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Tears in the Fence 56

Is it ‘teers’ or ‘tares’? No idea. I have been a subscriber for about three years (and the magazine has printed one poem of mine in the past). Tears in the Fence has been going for some time, edited by David Caddy from the hotbed of intellectual ferment that is Blandford Forum (maybe it is, I’ve never been there, it just sounds beautifully incongruous). The magazine has had a facelift and issue 56 has a smart colour cover on 176 (yes that’s 176) pages of crisply printed content. Tears publishes poetry, short stories, reviews and some more amorphous commentary. The magazine tends to position itself to the ‘innovative’ wing of the poetic debate and now has an internationally dispersed team accepting submissions (US, UK and France).

Tears is a great mixed bag. I really liked some of the poetry in this issue (Michael Grant, S.J. Litherland, Geraldine Clarkson) others, for instance the quite well known Steve Spence, clearly know what they are doing and are good in small doses (but I can’t see why I should want too much of it) and a few seemed hopeless (names withheld etc.). What is great about Tears is that some of the good poems might have a hard time making it into a ‘mainstream’ magazine because of their approach (perhaps most evidently the Clarkson of the poets I’ve named).

Non-mainstream positioning is even more evident in the reviews, which cover material you would be unlikely to find considered in (say) Poetry London – e.g. Robert Duncan’s H.D. book, books by Robert Vas Dias or Luke Roberts – alongside work you will find reviewed everywhere (Matthew Hollis’ All roads lead to France). Some of the reviewers seem to think they have to be a cheerleading squad for innovative work, which can erode trust – particularly if the quotations given don’t seem to live up to the hype. On the other hand the review of Michael Heller’s memoir served to introduce me to a poet I knew nothing of, and his poem quoted in full on p140, is so impressive that I will have to buy some of his books. Some of the other names reviewed will probably be unfamiliar to many but are well worth seeking out too (Ken Edwards, to name one personal favourite).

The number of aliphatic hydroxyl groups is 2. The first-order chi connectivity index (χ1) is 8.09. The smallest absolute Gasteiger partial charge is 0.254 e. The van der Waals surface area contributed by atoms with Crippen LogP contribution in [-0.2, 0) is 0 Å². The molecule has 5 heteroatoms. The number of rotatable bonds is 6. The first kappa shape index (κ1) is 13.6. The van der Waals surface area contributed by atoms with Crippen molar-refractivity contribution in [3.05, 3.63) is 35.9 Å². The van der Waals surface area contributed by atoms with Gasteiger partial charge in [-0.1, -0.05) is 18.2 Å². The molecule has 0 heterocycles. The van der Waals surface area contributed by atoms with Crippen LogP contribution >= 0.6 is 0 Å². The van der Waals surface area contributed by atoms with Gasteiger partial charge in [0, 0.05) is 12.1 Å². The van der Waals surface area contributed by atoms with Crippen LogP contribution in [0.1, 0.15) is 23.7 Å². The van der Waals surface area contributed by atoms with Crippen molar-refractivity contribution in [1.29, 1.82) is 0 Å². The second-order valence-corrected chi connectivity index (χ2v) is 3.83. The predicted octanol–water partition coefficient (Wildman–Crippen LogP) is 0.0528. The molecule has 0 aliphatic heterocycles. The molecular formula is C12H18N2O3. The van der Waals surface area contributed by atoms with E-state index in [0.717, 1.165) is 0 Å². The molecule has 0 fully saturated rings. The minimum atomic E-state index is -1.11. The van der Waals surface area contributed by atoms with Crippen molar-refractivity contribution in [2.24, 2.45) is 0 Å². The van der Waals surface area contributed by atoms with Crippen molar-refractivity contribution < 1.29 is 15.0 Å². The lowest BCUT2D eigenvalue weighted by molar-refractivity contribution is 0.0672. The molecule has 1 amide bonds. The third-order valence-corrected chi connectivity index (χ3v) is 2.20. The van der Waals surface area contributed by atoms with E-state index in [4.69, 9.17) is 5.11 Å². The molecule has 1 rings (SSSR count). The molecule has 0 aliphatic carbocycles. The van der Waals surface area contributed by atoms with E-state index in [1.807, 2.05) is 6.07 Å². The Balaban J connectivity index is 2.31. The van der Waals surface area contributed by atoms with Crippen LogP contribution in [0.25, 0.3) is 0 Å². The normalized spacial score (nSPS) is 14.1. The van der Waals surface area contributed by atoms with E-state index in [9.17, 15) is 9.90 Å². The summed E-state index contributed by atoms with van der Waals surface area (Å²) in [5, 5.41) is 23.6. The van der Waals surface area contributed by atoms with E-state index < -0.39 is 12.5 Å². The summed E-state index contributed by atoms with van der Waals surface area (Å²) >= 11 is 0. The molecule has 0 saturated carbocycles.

The prose can feel like an academic community talking to itself – with a surfeit of names from the literary theory cannon – and often makes wounded noises about being outside the bright lights and riches of the poetic ‘mainstream’. (In my humble opinion the ‘mainstream’ has no such riches/bright lights to be envious about – most of the Eliot shortlist will do a reading for the price of a train ticket and a curry.) That chippiness is a shame. The positive task of making literary variety available and promoting the merits of work in its own terms is difficult enough to be worth sticking at.

It is a terrible terrible confession, but I do not (generally) read the short stories. They do not appear to me to be as innovative as the poems, I’ve often been disappointed in them in the past, and as a pseudo-professional poet I don’t really have the time.

Summary, at £10 for 176 pages (or £25 for a three issue subscription) that you probably won’t find elsewhere, Tears is one of the subscriptions I shall keep renewing.